The sidewalk, the road, the park bench, the elevator, the streetlights, and more belong to and benefit everyone in a homeowners association. These common areas or common elements are shared property maintained by the association and enjoyed and used by all residents. The money for repairing and replacing these elements comes from the community’s operating budget or reserves, which are funded by everybody’s collective annual assessments.
Condominium balconies, parking spots, roofs, and sometimes even windows and doors—while designated for the exclusive use of one resident—also are considered part of a community’s infrastructure. But who is responsible for maintaining and repairing a common element that’s used by only one household?
The resulting disputes happen more often than you might imagine and are diverse and complicated to resolve. But according to some attorneys in this business, the answer to most of the conflicts are readily available.
Defining Limited Common Elements
“There’s exactly one thing that determines if something is a limited common element,” says Adam Cohen, an attorney with Pullman & Comley in Hartford, Conn. “And that’s if the (association’s) declaration says it is.”
“Maintenance, repair, and replacement of a limited common element is usually the responsibility of the association except to the extent the declaration shifts that duty to the unit owner,” writes Cohen in “What Exactly Is a ‘Limited Common Element?,’ ” a 2012 article in Common Interest magazine, a CAI Connecticut Chapter publication. “Some declarations make the unit owner completely responsible for replacing windows and doors, while other declarations say the unit owner need only remove leaves and snow from the front porch but is not responsible for substantive repairs.”
It’s essential that board members, attorneys, and community managers look to an association’s covenants, conditions, and restrictions (CC&Rs) for the definition of their limited common elements—and who has the responsibility for their upkeep.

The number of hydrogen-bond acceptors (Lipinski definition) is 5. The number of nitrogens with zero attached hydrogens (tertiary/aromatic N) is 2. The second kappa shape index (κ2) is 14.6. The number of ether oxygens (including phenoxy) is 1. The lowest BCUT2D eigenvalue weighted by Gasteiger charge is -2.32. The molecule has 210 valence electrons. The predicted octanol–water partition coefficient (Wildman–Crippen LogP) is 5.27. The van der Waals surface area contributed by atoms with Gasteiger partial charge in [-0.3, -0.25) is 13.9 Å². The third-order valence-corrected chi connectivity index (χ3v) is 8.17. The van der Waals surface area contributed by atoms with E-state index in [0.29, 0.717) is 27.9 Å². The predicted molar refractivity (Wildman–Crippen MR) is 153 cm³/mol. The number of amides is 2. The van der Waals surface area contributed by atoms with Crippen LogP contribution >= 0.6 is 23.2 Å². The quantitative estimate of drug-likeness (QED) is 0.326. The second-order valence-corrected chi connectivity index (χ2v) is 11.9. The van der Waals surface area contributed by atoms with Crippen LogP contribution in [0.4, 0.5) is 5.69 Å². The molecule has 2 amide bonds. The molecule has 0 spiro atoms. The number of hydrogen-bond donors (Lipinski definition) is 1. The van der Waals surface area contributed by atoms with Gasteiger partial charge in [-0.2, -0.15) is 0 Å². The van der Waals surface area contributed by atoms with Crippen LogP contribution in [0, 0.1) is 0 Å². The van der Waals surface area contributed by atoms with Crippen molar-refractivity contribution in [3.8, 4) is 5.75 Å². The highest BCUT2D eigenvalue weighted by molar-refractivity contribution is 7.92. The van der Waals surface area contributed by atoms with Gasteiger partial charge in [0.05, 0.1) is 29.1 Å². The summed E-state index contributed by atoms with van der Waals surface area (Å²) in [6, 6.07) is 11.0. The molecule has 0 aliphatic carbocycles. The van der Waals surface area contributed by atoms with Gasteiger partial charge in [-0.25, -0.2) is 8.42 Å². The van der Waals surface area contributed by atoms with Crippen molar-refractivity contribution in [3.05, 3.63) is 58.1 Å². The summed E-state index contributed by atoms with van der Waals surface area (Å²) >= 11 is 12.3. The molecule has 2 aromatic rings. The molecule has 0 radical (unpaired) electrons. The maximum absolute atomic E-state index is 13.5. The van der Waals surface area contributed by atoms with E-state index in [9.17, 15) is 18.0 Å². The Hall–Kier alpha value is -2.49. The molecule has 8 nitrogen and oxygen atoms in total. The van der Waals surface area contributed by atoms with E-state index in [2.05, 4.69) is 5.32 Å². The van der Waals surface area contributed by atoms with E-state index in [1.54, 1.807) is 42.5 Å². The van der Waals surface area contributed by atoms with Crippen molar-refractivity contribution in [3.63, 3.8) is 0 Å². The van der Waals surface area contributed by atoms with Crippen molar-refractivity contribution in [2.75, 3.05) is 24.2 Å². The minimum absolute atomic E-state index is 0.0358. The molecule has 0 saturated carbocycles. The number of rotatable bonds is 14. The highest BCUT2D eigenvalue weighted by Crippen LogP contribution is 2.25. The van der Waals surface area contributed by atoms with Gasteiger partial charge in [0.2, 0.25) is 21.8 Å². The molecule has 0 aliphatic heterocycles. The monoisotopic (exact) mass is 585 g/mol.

State statutes also are good resources in identifying limited common elements and who’s responsible for them, says Marshal Granor, principal at Granor Law Firm in Horsham, Pa., and a fellow in CAI’s College of Community Association Lawyers. “A limited common element’s definition can vary based on the original builder or developer’s concept,” says Granor. “It also might have been changed over time by the association.”
Granor also concedes that it’s possible an association’s CC&Rs—or even the state statute—were written in a way that gives the association board the authority to assign limited common elements. “I like this approach because it’s awful if you have to get a super majority of owners to vote that Mrs. Smith’s deck is a limited common element,” Granor says. “You just don’t get that kind of (owner) involvement most of the time.”
Obvious Limited Common Elements
Although Cohen is adamant that “a limited common element is whatever the declaration says is a limited common element,” he concedes that Connecticut’s statute also indicates that “certain things are presumed to be common elements unless the declaration says otherwise.”
“Balconies are the most recognizable limited common elements,” according to Colin Horner, CMCA, AMS, PCAM, former general manager at Fairlington Villages Unit Association in Arlington, Va.
Unseen Limited Common Elements
But who—unit owner or association—is responsible for the wiring or plumbing pipes found throughout a condominium? The owners who live within such a community expect them to work. After all, the pipes transport hot and cold water and gas into a unit and remove wastewater, and the wiring provides electricity, cable, and internet service. The pipes and wiring run throughout the building and, at some point, enter the unit within the studs.